By ensuring measurement uniformity that allows results comparability and traceability, Class AAA systems reduce binning variability of photovoltaic cell testing as compared to so called Class A, Class B or non-classified sources. This performance consistency allows for precise comparison of performance data for researchers engaged in developing novel solar materials.
Newport Corporation puts each Oriel Sol3A™ through rigorous testing for all 3 standards (IEC, STM, and JIS) to insure compliance and supplies a certificate of calibration for all three standards.
Defining Class AAA Performance Standards
Photovoltaic standards mandate that Class AAA solar simulators meet demanding requirements in three key performance areas: spectral match to the solar spectrum, spatial non-uniformity of irradiance, and temporal instability of irradiance.
There are three standards that define solar simulator performance.
- IEC 60904-9 Edition 2 (2007) Photovoltaic Devices – Part 9: Solar Simulator Performance Requirements
- JIS C 8912-1998, Solar Simulators for Crystalline Solar Cells and Modules
- ASTM E 927-05 (2005) Specification for Solar Simulation for Terrestrial PV Testing
Table 1 Class AAA Standards and Specifications
|Performance Parameter||60904-9-2007||C 8912||E92-05|
(fraction of ideal percentage)
|0.75 – 1.25||0.75 – 1.25||0.75 – 1.25|
|Non-Uniformity of Irradiance||2.0%||2%|
|Temporal Instability||0.5% STI||2%|
The standards define the spectral match of a solar simulator as a percentage of the integrated intensity in 6 spectral ranges (listed in Table 2). Any deviation from the specified percentages must then lie within a range that determines the class of the simulator. For Class AAA, this range is 0.75 to 1.25 times the ideal percentage.
Table 2 Ideal Spectral Match Defined by IEC Standards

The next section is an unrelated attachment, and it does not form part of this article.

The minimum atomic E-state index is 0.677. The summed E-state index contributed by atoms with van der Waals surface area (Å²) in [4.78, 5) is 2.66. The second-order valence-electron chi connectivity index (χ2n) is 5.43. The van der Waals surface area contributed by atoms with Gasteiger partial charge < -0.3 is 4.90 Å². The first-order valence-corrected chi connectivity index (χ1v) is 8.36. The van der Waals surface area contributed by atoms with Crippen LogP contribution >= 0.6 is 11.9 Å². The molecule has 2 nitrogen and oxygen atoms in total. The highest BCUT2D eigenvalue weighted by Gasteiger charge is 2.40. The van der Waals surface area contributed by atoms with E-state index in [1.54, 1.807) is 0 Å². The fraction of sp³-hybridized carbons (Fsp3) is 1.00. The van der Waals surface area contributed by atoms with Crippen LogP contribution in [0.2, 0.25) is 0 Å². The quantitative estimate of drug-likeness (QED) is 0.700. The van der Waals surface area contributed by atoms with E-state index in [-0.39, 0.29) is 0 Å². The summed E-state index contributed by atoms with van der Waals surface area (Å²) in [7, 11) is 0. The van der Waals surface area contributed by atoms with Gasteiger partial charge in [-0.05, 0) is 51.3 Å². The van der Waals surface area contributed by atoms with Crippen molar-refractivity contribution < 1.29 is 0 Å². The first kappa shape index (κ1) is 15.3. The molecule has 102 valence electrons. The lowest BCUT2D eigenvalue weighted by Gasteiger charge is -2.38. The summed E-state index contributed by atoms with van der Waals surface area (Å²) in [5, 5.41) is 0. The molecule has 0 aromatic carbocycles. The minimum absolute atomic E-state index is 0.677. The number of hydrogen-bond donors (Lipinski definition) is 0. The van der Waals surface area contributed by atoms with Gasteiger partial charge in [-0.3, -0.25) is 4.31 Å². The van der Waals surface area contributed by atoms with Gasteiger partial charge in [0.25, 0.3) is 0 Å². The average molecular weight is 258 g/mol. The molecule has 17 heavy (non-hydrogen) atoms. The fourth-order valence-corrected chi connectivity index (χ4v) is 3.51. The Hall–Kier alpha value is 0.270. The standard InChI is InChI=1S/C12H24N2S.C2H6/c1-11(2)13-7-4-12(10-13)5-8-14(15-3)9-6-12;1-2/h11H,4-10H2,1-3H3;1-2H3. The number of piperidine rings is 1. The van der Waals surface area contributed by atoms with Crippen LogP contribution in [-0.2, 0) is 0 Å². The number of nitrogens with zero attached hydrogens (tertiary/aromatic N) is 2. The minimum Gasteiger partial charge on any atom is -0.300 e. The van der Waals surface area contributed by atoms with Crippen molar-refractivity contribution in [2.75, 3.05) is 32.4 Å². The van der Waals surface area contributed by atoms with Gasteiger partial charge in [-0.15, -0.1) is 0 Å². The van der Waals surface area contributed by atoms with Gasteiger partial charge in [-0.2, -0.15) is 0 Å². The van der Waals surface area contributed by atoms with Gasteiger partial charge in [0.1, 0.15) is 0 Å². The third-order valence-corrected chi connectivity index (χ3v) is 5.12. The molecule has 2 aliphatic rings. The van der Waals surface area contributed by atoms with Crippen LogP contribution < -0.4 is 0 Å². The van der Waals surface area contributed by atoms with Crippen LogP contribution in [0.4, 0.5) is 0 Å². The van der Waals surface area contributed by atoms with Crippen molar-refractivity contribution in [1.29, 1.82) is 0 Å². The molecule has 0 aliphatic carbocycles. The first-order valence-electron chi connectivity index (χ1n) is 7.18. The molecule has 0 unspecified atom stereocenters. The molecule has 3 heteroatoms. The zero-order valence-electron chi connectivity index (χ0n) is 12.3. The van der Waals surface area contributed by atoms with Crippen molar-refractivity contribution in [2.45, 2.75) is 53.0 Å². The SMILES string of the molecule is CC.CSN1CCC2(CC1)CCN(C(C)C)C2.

|Spectral Range (nm)||Total Irradiance Range (%)||Ideal %|
|400 – 500||13.9 – 23.1||18.5|
|500 – 600||15.1 – 25.1||20.1|
|600 – 700||13.7 – 22.9||18.3|
|700 – 800||11.1 – 18.5||14.8|
|800 – 900||9.2 – 15.3||12.2|
|900 – 1100||12.1 – 20.1||16.1|
Spatial Uniformity of Irradiance
The irradiance uniformity over the work area is the most difficult Class AAA requirement to achieve and maintain. Hot spots can lead to significant errors in measured cell efficiency and can cause inaccurate binning of cells. The Class AAA spatial non-uniformity performance standard is designed to minimize the impact of hot spots and has a very stringent requirement of ≤2%. The plot below shows the uniformity of the irradiance across a typical simulator working area. Each unit will come with a plot of irradiance non-uniformity. The working distance ranges for each simulator are listed in Table 3.
Sol3A Working Distances
Table 3 Working Distances
|Model||Size||Working Distance Range (Inches)|
|94023A||2 x 2 (50.8 x 50.8)||12.0 ±0.5|
|94043A||4 x 4 (101.6 x 101.6)||4.0 ±0.5|
|94063A||6 x 6 (152.4 x 152.4)||5.0 ±0.5|
|94083A||8 x 8 (203.2 x 203.2)||15.0 ±0.5|
|94123A||12×12 (304.8 x 304.8)|